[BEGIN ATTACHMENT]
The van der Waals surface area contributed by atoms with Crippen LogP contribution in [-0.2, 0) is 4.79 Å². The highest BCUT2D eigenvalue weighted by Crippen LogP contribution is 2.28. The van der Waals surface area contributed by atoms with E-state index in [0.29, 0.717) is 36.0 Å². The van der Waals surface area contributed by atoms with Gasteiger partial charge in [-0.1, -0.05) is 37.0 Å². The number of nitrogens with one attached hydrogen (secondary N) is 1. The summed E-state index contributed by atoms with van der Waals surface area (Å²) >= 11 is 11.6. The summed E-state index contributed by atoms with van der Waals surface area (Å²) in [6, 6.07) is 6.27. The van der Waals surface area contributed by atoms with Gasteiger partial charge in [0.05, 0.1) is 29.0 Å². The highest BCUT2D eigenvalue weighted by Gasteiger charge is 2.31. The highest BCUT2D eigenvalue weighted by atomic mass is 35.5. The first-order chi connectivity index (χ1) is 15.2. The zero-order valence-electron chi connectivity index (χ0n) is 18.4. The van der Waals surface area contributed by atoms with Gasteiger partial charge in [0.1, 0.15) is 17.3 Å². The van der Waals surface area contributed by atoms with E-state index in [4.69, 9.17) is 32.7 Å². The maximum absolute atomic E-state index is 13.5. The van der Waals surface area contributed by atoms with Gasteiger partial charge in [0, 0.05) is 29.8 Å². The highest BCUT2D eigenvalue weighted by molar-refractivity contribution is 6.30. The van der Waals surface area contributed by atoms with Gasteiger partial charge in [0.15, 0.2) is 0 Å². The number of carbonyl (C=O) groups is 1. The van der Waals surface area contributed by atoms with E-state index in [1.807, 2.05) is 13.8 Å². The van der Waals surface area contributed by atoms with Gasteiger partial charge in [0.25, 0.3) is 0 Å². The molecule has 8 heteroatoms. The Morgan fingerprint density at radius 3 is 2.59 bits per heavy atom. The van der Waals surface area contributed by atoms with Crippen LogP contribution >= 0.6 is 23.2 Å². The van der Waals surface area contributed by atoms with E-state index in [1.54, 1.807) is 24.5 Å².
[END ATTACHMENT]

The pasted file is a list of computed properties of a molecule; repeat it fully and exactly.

The van der Waals surface area contributed by atoms with Crippen LogP contribution in [-0.2, 0) is 4.79 Å². The highest BCUT2D eigenvalue weighted by Crippen LogP contribution is 2.28. The van der Waals surface area contributed by atoms with E-state index in [0.29, 0.717) is 36.0 Å². The van der Waals surface area contributed by atoms with Gasteiger partial charge in [-0.1, -0.05) is 37.0 Å². The number of nitrogens with one attached hydrogen (secondary N) is 1. The summed E-state index contributed by atoms with van der Waals surface area (Å²) >= 11 is 11.6. The summed E-state index contributed by atoms with van der Waals surface area (Å²) in [6, 6.07) is 6.27. The van der Waals surface area contributed by atoms with Gasteiger partial charge in [0.05, 0.1) is 29.0 Å². The highest BCUT2D eigenvalue weighted by Gasteiger charge is 2.31. The highest BCUT2D eigenvalue weighted by atomic mass is 35.5. The first-order chi connectivity index (χ1) is 15.2. The zero-order valence-electron chi connectivity index (χ0n) is 18.4. The van der Waals surface area contributed by atoms with Gasteiger partial charge in [0.1, 0.15) is 17.3 Å². The van der Waals surface area contributed by atoms with E-state index in [4.69, 9.17) is 32.7 Å². The maximum absolute atomic E-state index is 13.5. The van der Waals surface area contributed by atoms with Gasteiger partial charge in [0, 0.05) is 29.8 Å². The highest BCUT2D eigenvalue weighted by molar-refractivity contribution is 6.30. The van der Waals surface area contributed by atoms with Gasteiger partial charge in [0.15, 0.2) is 0 Å². The number of carbonyl (C=O) groups is 1. The van der Waals surface area contributed by atoms with E-state index in [1.807, 2.05) is 13.8 Å². The van der Waals surface area contributed by atoms with Gasteiger partial charge in [0.25, 0.3) is 0 Å². The molecule has 8 heteroatoms. The Morgan fingerprint density at radius 3 is 2.59 bits per heavy atom. The van der Waals surface area contributed by atoms with Crippen LogP contribution >= 0.6 is 23.2 Å². The van der Waals surface area contributed by atoms with E-state index in [1.54, 1.807) is 24.5 Å².